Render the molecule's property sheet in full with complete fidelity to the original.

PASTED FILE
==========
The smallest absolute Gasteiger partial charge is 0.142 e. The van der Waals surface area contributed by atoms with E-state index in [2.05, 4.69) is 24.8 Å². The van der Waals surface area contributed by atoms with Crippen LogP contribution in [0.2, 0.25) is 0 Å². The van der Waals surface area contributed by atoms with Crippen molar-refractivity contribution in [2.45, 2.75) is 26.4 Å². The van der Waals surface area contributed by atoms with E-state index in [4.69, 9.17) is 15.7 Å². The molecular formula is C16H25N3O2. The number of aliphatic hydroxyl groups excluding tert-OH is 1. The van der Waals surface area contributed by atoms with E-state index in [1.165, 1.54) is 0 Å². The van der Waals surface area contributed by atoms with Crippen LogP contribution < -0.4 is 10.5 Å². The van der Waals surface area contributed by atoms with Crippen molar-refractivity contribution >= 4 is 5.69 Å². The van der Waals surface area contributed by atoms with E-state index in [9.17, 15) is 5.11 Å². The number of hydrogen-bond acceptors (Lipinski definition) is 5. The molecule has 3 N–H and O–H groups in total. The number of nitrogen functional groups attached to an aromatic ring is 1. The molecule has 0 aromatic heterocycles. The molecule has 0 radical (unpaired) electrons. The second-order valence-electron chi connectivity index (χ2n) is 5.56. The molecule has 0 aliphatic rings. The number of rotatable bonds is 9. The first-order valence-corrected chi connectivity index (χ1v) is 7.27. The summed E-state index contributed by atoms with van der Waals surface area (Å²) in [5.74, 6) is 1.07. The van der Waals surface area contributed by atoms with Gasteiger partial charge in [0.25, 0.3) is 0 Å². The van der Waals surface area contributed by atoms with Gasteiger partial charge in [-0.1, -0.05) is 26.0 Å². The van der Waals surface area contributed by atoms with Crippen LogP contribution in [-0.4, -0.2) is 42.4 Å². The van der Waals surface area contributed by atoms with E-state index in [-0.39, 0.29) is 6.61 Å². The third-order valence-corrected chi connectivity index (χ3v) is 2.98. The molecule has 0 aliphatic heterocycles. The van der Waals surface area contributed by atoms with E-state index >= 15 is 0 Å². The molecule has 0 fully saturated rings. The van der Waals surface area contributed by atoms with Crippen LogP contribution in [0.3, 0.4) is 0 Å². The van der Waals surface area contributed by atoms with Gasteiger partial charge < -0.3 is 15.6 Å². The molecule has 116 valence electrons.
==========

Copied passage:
The smallest absolute Gasteiger partial charge is 0.142 e. The van der Waals surface area contributed by atoms with E-state index in [2.05, 4.69) is 24.8 Å². The van der Waals surface area contributed by atoms with Crippen LogP contribution in [0.2, 0.25) is 0 Å². The van der Waals surface area contributed by atoms with Crippen molar-refractivity contribution in [2.45, 2.75) is 26.4 Å². The van der Waals surface area contributed by atoms with E-state index in [4.69, 9.17) is 15.7 Å². The molecular formula is C16H25N3O2. The number of aliphatic hydroxyl groups excluding tert-OH is 1. The van der Waals surface area contributed by atoms with E-state index in [1.165, 1.54) is 0 Å². The van der Waals surface area contributed by atoms with Crippen LogP contribution < -0.4 is 10.5 Å². The van der Waals surface area contributed by atoms with Crippen molar-refractivity contribution >= 4 is 5.69 Å². The van der Waals surface area contributed by atoms with E-state index in [9.17, 15) is 5.11 Å². The number of hydrogen-bond acceptors (Lipinski definition) is 5. The molecule has 3 N–H and O–H groups in total. The number of nitrogen functional groups attached to an aromatic ring is 1. The molecule has 0 aromatic heterocycles. The molecule has 0 radical (unpaired) electrons. The second-order valence-electron chi connectivity index (χ2n) is 5.56. The molecule has 0 aliphatic rings. The number of rotatable bonds is 9. The first-order valence-corrected chi connectivity index (χ1v) is 7.27. The summed E-state index contributed by atoms with van der Waals surface area (Å²) in [5.74, 6) is 1.07. The van der Waals surface area contributed by atoms with Gasteiger partial charge in [0.25, 0.3) is 0 Å². The van der Waals surface area contributed by atoms with Gasteiger partial charge in [-0.1, -0.05) is 26.0 Å². The van der Waals surface area contributed by atoms with Crippen LogP contribution in [-0.4, -0.2) is 42.4 Å². The van der Waals surface area contributed by atoms with E-state index in [-0.39, 0.29) is 6.61 Å². The third-order valence-corrected chi connectivity index (χ3v) is 2.98. The molecule has 0 aliphatic heterocycles. The van der Waals surface area contributed by atoms with E-state index >= 15 is 0 Å². The molecule has 0 fully saturated rings. The van der Waals surface area contributed by atoms with Crippen LogP contribution in [0.3, 0.4) is 0 Å². The van der Waals surface area contributed by atoms with Gasteiger partial charge < -0.3 is 15.6 Å². The molecule has 116 valence electrons.